THE AMAZING BICAMERAL MAN
Perhaps the most interesting and influential of these reconfigurations of the anima mundi as an internal, psychological space to be found within the confines of the physical brain was that of Julian Jaynes in his well-known 1976 book The Origin of Consciousness in the Breakdown of the Bicameral Mind (FT163:45). Basically, Jaynes’s bizarre but compelling thesis was that, up until relatively recently in human history, mankind did not have the power of conscious, rational thought. Instead, he was ‘told’ what to do – how to act and react to the events and situations he found himself in – by various auditory and visual hallucinations, which he then dignified with the name of ‘gods’. One piece of evidence Jaynes used for this idea was taken from Homer’s epic poem The Iliad, wherein men are consistently depicted not as actual conscious actors, but as the mere playthings of the gods, who decide their actions for them; when, for instance, the Greek king Agamemnon speaks of how he robbed Achilles of his mistress to take her for himself, he talks not of his own actions, but those of Zeus, who caused Atë, the god of war and discord, to descend upon him and make him do such a thing.
But how did these ‘gods’ (characterised by Jaynes as being nothing more than “organisations of the central nervous system”)  speak to men?
Why, in poetic verse, of course! According to Jaynes: “The function of metre in poetry is to drive the electrical activity of the brain” and, thus, to make people susceptible to performing the will of their imaginary gods.  The implications of this statement, if true, are enormous. In order to best ensure their own survival in the harsh and violent world of pre- and early history, “most men at one time, throughout the day, were hearing poetry… composed and spoken within their own minds.” 
However, as bicamerality – the idea that early man was, essentially, divided into two minds, one the semi-conscious ‘self’, the other the apparently independent ‘god-voice’ dwelling within the left-hand side of the brain – began to die out, for various reasons, this style of rhythmical speech, or poetry, still retained, more than vestigially, its associations with the holy, and with orders from the gods. As Jaynes puts it, “poetry was the sound and tenor of authority. Poetry commanded where prose could only ask.”  Those who were still closer to the ancient state of bicamerality, then, those who still heard the versified voices of the gods – prophetesses, mediums and seers, in other words – retained their close associations with the holy. Many of the ancient Oracles, after all, gave their prophecies in apparently spontaneously produced hexameters.
Over the years, however, as bicamerality finally died out more or less totally, holy men and women had to resort to artificial means in order to induce contact with the gods – the whipping up to a bacchanalian frenzy of the mænads, for instance, or the extreme asceticism of certain sects. It has even been recently suggested that the prophetesses of the Oracle at Delphi ingested some kind of sulphurous or hydrocarbon volcanic gases from a fissure in their cave before uttering their divine communications – literally getting high in order to produce poetry (see FT127:21, 181:48–50). Ever since, associations between consciousness-altering substances and creativity have been a commonplace of our culture – witness the writings of Thomas de Quincy (see FT180:34–38), for instance, or the American Beat Poets of the 1950s and 60s (see FT251:42–47).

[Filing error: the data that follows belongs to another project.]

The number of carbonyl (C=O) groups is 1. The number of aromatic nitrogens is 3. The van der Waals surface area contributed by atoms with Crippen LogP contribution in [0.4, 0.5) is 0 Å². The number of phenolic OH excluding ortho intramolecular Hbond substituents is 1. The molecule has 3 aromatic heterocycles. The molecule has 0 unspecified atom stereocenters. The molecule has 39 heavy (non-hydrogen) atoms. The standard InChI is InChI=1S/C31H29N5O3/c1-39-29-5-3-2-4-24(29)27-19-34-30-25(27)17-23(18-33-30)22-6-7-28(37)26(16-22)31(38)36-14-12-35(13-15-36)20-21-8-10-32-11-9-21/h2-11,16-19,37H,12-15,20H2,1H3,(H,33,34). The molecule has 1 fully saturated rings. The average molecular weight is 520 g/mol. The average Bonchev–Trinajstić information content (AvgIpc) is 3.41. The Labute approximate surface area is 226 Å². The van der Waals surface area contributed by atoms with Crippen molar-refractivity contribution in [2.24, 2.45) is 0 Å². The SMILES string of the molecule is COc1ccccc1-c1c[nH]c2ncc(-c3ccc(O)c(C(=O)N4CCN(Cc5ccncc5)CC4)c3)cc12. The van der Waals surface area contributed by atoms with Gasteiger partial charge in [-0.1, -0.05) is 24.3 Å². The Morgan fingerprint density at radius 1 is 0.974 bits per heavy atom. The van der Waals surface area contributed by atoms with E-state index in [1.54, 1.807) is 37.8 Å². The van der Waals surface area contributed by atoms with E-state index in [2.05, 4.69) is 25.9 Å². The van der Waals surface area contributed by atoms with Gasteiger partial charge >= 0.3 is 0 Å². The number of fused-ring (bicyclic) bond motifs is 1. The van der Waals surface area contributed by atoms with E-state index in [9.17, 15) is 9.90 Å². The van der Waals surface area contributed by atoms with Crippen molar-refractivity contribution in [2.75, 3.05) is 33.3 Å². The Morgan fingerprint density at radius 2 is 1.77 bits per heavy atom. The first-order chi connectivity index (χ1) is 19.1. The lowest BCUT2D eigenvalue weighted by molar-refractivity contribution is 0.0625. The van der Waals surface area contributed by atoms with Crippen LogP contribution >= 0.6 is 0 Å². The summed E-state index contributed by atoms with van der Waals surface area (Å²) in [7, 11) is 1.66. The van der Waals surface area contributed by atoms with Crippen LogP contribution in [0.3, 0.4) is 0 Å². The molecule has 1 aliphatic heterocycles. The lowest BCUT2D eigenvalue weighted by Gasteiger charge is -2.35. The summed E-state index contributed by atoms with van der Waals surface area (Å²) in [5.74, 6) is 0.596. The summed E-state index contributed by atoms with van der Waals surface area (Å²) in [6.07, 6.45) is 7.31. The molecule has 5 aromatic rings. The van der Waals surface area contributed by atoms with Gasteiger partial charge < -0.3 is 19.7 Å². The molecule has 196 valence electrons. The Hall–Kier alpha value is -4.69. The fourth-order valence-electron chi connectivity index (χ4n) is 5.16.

It has to be said that the very notion of bicamerality is a highly contentious one; few mainstream psychologists or academics would be willing to give the idea anything even approaching an endorsement. Nonetheless, purely as an idea, it holds much of merit; materialist in outlook as it may be, it still dignifies man in much the same way as did Coleridge’s Neoplatonist ideas of poetry being produced through the internal interaction of God and poet through the latter’s fleshly vessel. Both involve, after all, the intersection of the earthly and the infinite – only with rather different emphases. And neither, I would suggest, explain anything definitively about the true nature and origin of poetry – that, like the images it itself produces, shall forever remain shrouded in a haze of beautiful mystery.
So, the next time you ask someone who’s produced something wonderful just where it is that they get their ideas from, remember: the answer may well involve more than brainstorming sessions or notepads and pens left strategically on the bedside table before going to sleep at night.
N.B. None of the actual poems themselves are referenced here, as they are all easily accessible in any number of different editions.
1 Ted Hughes, in Sylvia Plath: Collected Poems, Faber & Faber, 1981, p276.
2 Samuel Taylor Coleridge: The Major Works, Oxford World’s Classics, 2000, p313.
3 Stan Gooch: The Origins of Psychic Phenomena, Inner Traditions, 2007, p197.
4 [Ibid], p71.
5 [Ibid], p63.
6 Julian Jaynes: The Origin of Consciousness in the Breakdown of the Bicameral Mind, Mariner Books, 2000, p74.
7 [Ibid], p75.
8 [Ibid], p361.
9 [Ibid], p363.
See also FT165:48 for the supernatural inspiration of WB Yeats, Jim Morrison and Judy Collins.
FONTE: Fortean Times